Don’t Judge A Book By its Cover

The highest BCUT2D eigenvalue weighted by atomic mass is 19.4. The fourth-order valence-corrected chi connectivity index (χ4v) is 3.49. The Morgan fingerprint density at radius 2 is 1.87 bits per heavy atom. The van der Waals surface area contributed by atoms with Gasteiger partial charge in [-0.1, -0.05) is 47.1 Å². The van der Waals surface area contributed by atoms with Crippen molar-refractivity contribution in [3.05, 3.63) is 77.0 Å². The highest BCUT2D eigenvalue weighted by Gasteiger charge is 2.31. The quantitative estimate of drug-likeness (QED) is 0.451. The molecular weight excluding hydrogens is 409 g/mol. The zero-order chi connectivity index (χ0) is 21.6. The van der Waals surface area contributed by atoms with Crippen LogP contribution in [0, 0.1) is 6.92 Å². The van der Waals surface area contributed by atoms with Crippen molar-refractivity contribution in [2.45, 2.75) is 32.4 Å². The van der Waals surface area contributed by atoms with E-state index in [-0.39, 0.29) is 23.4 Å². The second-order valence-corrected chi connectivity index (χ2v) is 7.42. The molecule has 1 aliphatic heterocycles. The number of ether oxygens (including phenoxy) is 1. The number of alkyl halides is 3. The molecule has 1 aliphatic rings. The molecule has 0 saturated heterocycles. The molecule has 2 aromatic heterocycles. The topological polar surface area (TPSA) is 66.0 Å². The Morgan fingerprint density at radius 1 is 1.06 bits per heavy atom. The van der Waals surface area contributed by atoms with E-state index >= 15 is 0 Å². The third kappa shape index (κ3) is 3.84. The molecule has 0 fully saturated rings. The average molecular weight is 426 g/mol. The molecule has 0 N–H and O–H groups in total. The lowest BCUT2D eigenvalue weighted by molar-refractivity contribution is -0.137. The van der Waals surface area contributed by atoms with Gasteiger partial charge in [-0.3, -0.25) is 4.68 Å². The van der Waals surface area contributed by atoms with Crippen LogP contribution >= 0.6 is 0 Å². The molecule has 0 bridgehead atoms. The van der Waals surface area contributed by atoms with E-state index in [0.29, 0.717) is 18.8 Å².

Nathaniel Hawthorne, the author of “The Minister’s Black Veil” portrays many different themes about sin in his short story. One theme he portrayed was how people in the 1800’s are so judgmental when they experience change. Hawthorne showed that when you keep your “black veils” hidden, people still accept you as being a part of the norm because they do not try to look past what is on the surface, but when you reveal your “black veils” and it’s something they dislike they put a label on you. Hawthorne used the veil to symbolize how people are so used to the norms of their everyday lives. Mr. Hooper had no real reason to wear the veil except to reveal how the simplest change can cause a whole town to become so judgmental in a short period of time. Hawthorne used the veil to prove to the people in the town that they need to be less concerned about other people’s lives and more concerned with their own. The main reason for the veil was to teach people that they should not judge someone by what is on the outside, but what is inside. Nathaniel Hawthorne explores the theme of judgmental behavior in his short story “The Minister’s Black Veil”. In the “Minister’s Black Veil” Mr. Hooper, a minister in a small town decided one day that he was going to wear a black veil on his face. The black veil on Mr. Hooper covered everything on his face except for his mouth. When Mr. Hooper decided to go out into town with his new attire on, it brought many negative reactions from his townspeople. The people of his town and his own church community started to question if Mr. Hopper was even their same minister: "Are you sure it is our parson?" inquired Goodman Gray of the sexton (44). Just because Mr. Hooper had changed his look his own people questioned his identity. Also after revealing his new appearance to his community they all began to judge him even though they did not know why he wore the black veil: "I don't like it," muttered an old woman,...
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